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    Inside Classrooms in Three States: Quality Counts 2018

    by Charles Borst posted January 18, 2018
    Jake Ruhl, (left) Easton Bigham and Zahraa Almohanna eat lunch together at Starkville Early Learning Collaborative on in Starkville, Miss. Mississippi is one of the five lowest-performing states in Education Week's Quality Counts rankings, but one of the places where they rank relatively high is on early childhood education. --Andrea Morales for Education Week

    Jake Ruhl, left, Easton Bigham and Zahraa Almohanna eat lunch together at Starkville Early Learning Collaborative in Starkville, Miss. –Andrea Morales for Education Week

    The 22nd edition of Quality Counts 2018: Report and Rankings focuses on state-by state assessment of public education. The report aims to illuminate what the high-performing states did well, how low-performers are approaching improvement, and lessons for boosting the quality of k-12 education overall. The nation received a grade of C overall with a score of 74.5, about the same as last year, when it posted a 74.2, also a C grade.

    Photographers on assignment for Education Week visited schools in three of the states.

    Starkville Early Learning Collaborative- Starkville, Miss.
    Though Mississippi scored 49th in the nation overall, the state ranked relatively high on indicators for preschool and kindergarten enrollments.

    Lola Robertson (left) and Emily Outlaw play together during their preschool class at Starkville Early Learning Collaborative in Starkville, Miss. A few years ago the state started collaboratives, which bring together numerous community partners to help bolster Head Start and other preschool programs. --Andrea Morales for Education Week

    Lola Robertson, left, and Emily Outlaw play together during their preschool class at Starkville Early Learning Collaborative. –Andrea Morales for Education Week

    Shameela Dewage plays on the swings with her classmates during recess with their preschool class at Starkville Early Learning Collaborative in Starkville, Miss. --Andrea Morales for Education Week

    Shameela Dewage plays on the swings with her classmates during recess with their preschool class at Starkville. –Andrea Morales for Education Week

    Robin Malone calls for her preschool students to come in from recess at Starkville Early Learning Collaborative. --Andrea Morales for Education Week

    Robin Malone calls for her preschool students to come in from recess at Starkville Early Learning Collaborative. –Andrea Morales for Education Week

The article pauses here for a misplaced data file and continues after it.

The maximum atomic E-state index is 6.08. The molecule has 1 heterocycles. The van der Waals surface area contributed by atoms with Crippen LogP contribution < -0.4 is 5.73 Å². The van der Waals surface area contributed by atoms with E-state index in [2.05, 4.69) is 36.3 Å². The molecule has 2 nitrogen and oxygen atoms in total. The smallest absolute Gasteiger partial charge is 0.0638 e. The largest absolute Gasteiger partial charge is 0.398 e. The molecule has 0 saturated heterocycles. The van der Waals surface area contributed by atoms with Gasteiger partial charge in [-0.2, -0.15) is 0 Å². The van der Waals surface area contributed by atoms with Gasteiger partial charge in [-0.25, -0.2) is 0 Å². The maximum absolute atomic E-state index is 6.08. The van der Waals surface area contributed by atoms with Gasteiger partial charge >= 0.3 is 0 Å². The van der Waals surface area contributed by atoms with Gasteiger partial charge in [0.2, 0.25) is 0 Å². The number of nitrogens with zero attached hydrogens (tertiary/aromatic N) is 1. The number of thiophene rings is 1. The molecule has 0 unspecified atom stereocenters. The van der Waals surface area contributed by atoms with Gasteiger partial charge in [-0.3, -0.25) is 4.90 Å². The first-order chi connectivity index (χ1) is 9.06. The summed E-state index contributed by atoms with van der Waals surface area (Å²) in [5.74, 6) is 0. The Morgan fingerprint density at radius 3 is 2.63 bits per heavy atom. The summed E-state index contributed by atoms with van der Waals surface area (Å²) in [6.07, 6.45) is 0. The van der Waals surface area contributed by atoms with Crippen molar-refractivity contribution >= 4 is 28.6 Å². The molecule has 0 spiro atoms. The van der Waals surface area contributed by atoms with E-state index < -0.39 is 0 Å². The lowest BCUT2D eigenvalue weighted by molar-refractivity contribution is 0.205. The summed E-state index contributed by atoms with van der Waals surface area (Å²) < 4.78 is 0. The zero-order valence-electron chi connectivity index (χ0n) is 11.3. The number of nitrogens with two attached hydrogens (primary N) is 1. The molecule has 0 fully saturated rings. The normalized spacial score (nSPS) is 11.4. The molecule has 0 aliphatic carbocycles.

East Allegheny High School- North Versailles, Pa.
    Eighth-ranked Pennsylvania was a leader in getting larger portions of its student body into and through college. 

    Emilia Peiffer, center, talks to East Allegheny seniors Savannah Crooks, left 18, and Shayna Smith, 17. --Jeff Swensen for Education Week

    East Allegheny High School Guidance Counselor Emilia Peiffer, center, talks to East Allegheny seniors Savannah Crooks, left 18, and Shayna Smith, 17. –Jeff Swensen for Education Week

    East Allegheny High School Guidance Counselor Emilia Peiffer talks to senior Amani Johnson, 18, in her office in North Versailles, Pa. --Jeff Swensen for Education Week

    Emilia Peiffer talks to a senior in her office in North Versailles, Pa. –Jeff Swensen for Education Week

    Washington Elementary School–Valley City, N.D.
    North Dakota, which ranked 15th in this year’s report, has wrestled with budget issues, but is credited with maintaining funding for programs such as arts instruction, personalized technology, physical education, and nutrition.

    Chad Lueck, Principal at Washington Elementary School in Valley City, N.D. visits with students outside his office before school. Lueck says students visit him in his office every day before school. Washington Elementary has been recognized for maintaining funding for programs such as arts instruction, personalized technology, physical education and nutrition. --Dan Koeck for Education Week

    Chad Lueck, principal at Washington Elementary School in Valley City, N.D., visits with students outside his office before school. Lueck says students visit him every day. –Dan Koeck for Education Week

    A water-filled balloon is used to demonstrate blood pressure to 4th graders at Washington Elementary School in Valley City, N.D. --Dan Koeck for Education Week

    A water-filled balloon is used to demonstrate blood pressure to 4th graders at Washington Elementary School. –Dan Koeck for Education Week

    A fifth-grade music class at Washington Elementary School in Valley City, N.D. --Dan Koeck for Education Week

    Students work with rhythm sticks during a 5th-grade music class at Washington Elementary School. –Dan Koeck for Education Week

    Mrs. Boe teaches multiplication in her 4th-grade math class at Washington Elementary School in Valley City, N.D. --Dan Koeck for Education Week

    Natalie Boe teaches multiplication in her 4th-grade math class at Washington Elementary School. –Dan Koeck for Education Week

    Aubrey Langemo, (left) Jayla Vaughn, Brayden Sund, and Joel Strang in Mrs. Lentz's 5th-grade biology class during a lesson on cell structure. --Dan Koeck for Education Week

    Aubrey Langemo, left, Jayla Vaughn, Brayden Sund, and Joel Strang participate in a lesson on cell structure in Kathy Lentz’s 5th-grade biology class at Washington Elementary School. –Dan Koeck for Education Week

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